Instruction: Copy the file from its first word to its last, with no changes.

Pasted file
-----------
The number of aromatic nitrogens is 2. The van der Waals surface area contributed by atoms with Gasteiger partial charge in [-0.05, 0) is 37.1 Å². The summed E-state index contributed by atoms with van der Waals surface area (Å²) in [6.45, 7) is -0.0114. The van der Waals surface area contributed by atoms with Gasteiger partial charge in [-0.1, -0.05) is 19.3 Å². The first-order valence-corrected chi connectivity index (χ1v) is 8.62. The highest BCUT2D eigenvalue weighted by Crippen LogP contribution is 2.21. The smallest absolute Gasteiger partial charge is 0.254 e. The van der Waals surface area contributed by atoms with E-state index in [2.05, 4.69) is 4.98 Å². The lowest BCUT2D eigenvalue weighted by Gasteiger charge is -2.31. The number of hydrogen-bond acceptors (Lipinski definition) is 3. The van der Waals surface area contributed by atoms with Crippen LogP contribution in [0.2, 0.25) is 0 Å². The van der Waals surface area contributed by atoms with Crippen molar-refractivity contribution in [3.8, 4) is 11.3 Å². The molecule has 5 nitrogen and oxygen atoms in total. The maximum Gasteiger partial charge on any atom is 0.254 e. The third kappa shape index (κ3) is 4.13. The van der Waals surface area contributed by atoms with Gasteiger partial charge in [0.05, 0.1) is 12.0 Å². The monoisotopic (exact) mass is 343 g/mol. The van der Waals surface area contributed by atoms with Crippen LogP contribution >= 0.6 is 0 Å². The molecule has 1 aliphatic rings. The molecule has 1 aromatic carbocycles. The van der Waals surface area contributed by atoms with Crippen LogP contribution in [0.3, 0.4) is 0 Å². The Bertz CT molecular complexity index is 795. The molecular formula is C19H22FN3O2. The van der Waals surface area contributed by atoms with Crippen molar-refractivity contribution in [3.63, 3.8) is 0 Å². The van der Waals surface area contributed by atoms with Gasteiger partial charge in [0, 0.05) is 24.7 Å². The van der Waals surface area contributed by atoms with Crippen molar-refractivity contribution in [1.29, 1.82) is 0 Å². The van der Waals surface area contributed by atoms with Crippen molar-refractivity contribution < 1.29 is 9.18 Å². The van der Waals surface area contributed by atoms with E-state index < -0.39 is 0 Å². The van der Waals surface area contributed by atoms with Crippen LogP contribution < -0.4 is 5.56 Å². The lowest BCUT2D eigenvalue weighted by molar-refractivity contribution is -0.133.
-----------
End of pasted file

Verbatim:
The number of aromatic nitrogens is 2. The van der Waals surface area contributed by atoms with Gasteiger partial charge in [-0.05, 0) is 37.1 Å². The summed E-state index contributed by atoms with van der Waals surface area (Å²) in [6.45, 7) is -0.0114. The van der Waals surface area contributed by atoms with Gasteiger partial charge in [-0.1, -0.05) is 19.3 Å². The first-order valence-corrected chi connectivity index (χ1v) is 8.62. The highest BCUT2D eigenvalue weighted by Crippen LogP contribution is 2.21. The smallest absolute Gasteiger partial charge is 0.254 e. The van der Waals surface area contributed by atoms with E-state index in [2.05, 4.69) is 4.98 Å². The lowest BCUT2D eigenvalue weighted by Gasteiger charge is -2.31. The number of hydrogen-bond acceptors (Lipinski definition) is 3. The van der Waals surface area contributed by atoms with Crippen LogP contribution in [0.2, 0.25) is 0 Å². The van der Waals surface area contributed by atoms with Crippen molar-refractivity contribution in [3.8, 4) is 11.3 Å². The molecule has 5 nitrogen and oxygen atoms in total. The maximum Gasteiger partial charge on any atom is 0.254 e. The third kappa shape index (κ3) is 4.13. The van der Waals surface area contributed by atoms with Gasteiger partial charge in [0.05, 0.1) is 12.0 Å². The monoisotopic (exact) mass is 343 g/mol. The van der Waals surface area contributed by atoms with Crippen LogP contribution >= 0.6 is 0 Å². The molecule has 1 aliphatic rings. The molecule has 1 aromatic carbocycles. The van der Waals surface area contributed by atoms with Crippen LogP contribution in [0.3, 0.4) is 0 Å². The Bertz CT molecular complexity index is 795. The molecular formula is C19H22FN3O2. The van der Waals surface area contributed by atoms with Crippen molar-refractivity contribution in [3.63, 3.8) is 0 Å². The van der Waals surface area contributed by atoms with Gasteiger partial charge in [0, 0.05) is 24.7 Å². The van der Waals surface area contributed by atoms with Crippen molar-refractivity contribution in [1.29, 1.82) is 0 Å². The van der Waals surface area contributed by atoms with Crippen molar-refractivity contribution < 1.29 is 9.18 Å². The van der Waals surface area contributed by atoms with E-state index < -0.39 is 0 Å². The van der Waals surface area contributed by atoms with Crippen LogP contribution < -0.4 is 5.56 Å². The lowest BCUT2D eigenvalue weighted by molar-refractivity contribution is -0.133.